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When I was happy with the fit of the new tenon, I filed a few lines across the Delrin to give the epoxy a bit more grip, then glued the tenon into the stem and let it sit until the epoxy cured.

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This was where the fun really started! Lacking a belt sander, I find the easiest way to shave down an oversized stem blank is to mount a sanding drum onto my rotary tool. Before I started sanding, I wrapped the shank of the pipe in several layers of electrical tape to protect it from accidental touches of the sanding drum.

I used the rotary tool to remove the bulk of the excess acrylic, which created a LOT of dust that you don’t really want to breathe. I heartily recommend using a mask and safety goggles for this particular job! When the stem diameter was close to that of the tape-wrapped shank, I removed the tape and finished sizing the stem by hand using a series of files and 220-grit sandpaper.

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I didn’t take pictures to show all the sanding, filing, inspecting and more sanding I did to take the stem from rough-shaped to ready to polish, so you’ll have to take it for granted that there was a fair amount of tedious hand-work involved. A dremel is a very useful tool but isn’t necessarily known for its gentleness or precision. Used freehand, the sanding drum left multiple small divots, bumps and other marks that all had to be carefully sanded out in the process of shaping and smoothing the stem.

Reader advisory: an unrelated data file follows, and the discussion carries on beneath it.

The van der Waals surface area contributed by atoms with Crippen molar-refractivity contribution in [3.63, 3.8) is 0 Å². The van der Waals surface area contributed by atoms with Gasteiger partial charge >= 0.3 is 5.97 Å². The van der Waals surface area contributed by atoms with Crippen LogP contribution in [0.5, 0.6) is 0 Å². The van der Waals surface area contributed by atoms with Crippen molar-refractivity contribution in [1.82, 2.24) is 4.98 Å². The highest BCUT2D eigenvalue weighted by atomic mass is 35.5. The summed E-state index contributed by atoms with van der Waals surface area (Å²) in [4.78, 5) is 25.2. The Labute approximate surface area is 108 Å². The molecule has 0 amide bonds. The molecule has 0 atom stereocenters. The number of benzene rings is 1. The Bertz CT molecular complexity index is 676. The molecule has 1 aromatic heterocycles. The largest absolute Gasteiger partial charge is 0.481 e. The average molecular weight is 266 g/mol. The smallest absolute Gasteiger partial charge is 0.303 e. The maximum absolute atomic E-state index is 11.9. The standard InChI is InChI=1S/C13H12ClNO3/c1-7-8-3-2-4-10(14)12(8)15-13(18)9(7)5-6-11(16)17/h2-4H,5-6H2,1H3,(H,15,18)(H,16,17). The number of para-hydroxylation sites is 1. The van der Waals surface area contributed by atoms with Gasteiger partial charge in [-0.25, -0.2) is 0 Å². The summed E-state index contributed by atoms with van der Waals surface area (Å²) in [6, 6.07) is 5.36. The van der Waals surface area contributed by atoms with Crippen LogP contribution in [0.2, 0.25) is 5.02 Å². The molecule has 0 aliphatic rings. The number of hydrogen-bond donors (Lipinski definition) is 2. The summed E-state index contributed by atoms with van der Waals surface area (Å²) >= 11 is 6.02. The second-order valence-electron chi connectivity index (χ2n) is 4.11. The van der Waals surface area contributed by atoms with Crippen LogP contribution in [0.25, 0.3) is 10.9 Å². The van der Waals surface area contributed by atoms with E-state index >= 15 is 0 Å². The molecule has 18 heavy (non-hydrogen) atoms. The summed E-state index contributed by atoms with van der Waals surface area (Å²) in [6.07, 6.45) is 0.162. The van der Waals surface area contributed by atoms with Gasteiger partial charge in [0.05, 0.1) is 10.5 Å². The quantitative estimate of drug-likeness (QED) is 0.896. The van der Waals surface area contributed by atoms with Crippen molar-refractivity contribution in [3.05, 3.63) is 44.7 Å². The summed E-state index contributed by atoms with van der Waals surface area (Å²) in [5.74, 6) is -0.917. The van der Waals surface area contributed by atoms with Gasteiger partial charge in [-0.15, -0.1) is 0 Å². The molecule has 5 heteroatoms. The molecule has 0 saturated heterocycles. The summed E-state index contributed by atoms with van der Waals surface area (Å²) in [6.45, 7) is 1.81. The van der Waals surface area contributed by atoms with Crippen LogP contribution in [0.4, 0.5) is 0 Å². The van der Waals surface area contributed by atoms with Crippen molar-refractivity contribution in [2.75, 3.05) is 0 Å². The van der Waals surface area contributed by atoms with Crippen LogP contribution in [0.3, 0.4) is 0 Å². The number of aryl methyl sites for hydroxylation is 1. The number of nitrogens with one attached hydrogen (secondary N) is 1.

When I was happy with the overall shape, I started working with successively finer grades of abrasives – 320 grit sandpaper, 0000 steel wool, and then 800 and 2000-grit wet sandpaper. Each grit removed the scratches from the grade before, and in the end, I had a reasonably shiny stem ready for the buffer.

Just before final buffing and polishing, I added a gentle bend to the stem. After sliding a pipe cleaner through the stem to hold the airway open, I warmed the acrylic over my heat gun until it became pliable, at which time I added the bend and held the stem in its new shape until it cooled. I could also have held it under running water to set the shape but I was working in my unheated garage, so the relatively cool ambient temperature did the job just fine.